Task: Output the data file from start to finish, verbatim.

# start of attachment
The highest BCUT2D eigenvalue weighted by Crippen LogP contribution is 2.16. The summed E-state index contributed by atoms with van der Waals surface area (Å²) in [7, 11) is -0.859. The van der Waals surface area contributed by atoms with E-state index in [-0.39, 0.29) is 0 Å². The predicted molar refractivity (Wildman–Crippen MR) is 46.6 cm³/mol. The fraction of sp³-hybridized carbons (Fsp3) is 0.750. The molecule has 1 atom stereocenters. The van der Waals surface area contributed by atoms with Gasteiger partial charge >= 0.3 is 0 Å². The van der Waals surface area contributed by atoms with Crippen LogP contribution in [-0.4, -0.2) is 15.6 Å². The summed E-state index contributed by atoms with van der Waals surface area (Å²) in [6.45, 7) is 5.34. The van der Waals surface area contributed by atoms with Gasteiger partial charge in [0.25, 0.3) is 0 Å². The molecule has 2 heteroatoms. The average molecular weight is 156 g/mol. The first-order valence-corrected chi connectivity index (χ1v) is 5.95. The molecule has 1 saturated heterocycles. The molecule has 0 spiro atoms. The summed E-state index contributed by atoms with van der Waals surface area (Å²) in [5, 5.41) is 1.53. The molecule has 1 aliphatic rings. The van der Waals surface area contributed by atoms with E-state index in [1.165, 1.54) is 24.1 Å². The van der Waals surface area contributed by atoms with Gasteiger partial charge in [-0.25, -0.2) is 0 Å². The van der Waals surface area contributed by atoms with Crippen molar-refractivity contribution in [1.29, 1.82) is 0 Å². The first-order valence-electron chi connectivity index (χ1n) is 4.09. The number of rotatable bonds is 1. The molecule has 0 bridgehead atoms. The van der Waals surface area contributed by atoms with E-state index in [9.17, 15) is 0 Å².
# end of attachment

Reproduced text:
The highest BCUT2D eigenvalue weighted by Crippen LogP contribution is 2.16. The summed E-state index contributed by atoms with van der Waals surface area (Å²) in [7, 11) is -0.859. The van der Waals surface area contributed by atoms with E-state index in [-0.39, 0.29) is 0 Å². The predicted molar refractivity (Wildman–Crippen MR) is 46.6 cm³/mol. The fraction of sp³-hybridized carbons (Fsp3) is 0.750. The molecule has 1 atom stereocenters. The van der Waals surface area contributed by atoms with Gasteiger partial charge >= 0.3 is 0 Å². The van der Waals surface area contributed by atoms with Crippen LogP contribution in [-0.4, -0.2) is 15.6 Å². The summed E-state index contributed by atoms with van der Waals surface area (Å²) in [6.45, 7) is 5.34. The van der Waals surface area contributed by atoms with Gasteiger partial charge in [0.25, 0.3) is 0 Å². The molecule has 2 heteroatoms. The average molecular weight is 156 g/mol. The first-order valence-corrected chi connectivity index (χ1v) is 5.95. The molecule has 1 saturated heterocycles. The molecule has 0 spiro atoms. The summed E-state index contributed by atoms with van der Waals surface area (Å²) in [5, 5.41) is 1.53. The molecule has 1 aliphatic rings. The van der Waals surface area contributed by atoms with E-state index in [1.165, 1.54) is 24.1 Å². The van der Waals surface area contributed by atoms with Gasteiger partial charge in [-0.25, -0.2) is 0 Å². The van der Waals surface area contributed by atoms with Crippen molar-refractivity contribution in [1.29, 1.82) is 0 Å². The first-order valence-electron chi connectivity index (χ1n) is 4.09. The number of rotatable bonds is 1. The molecule has 0 bridgehead atoms. The van der Waals surface area contributed by atoms with E-state index in [9.17, 15) is 0 Å².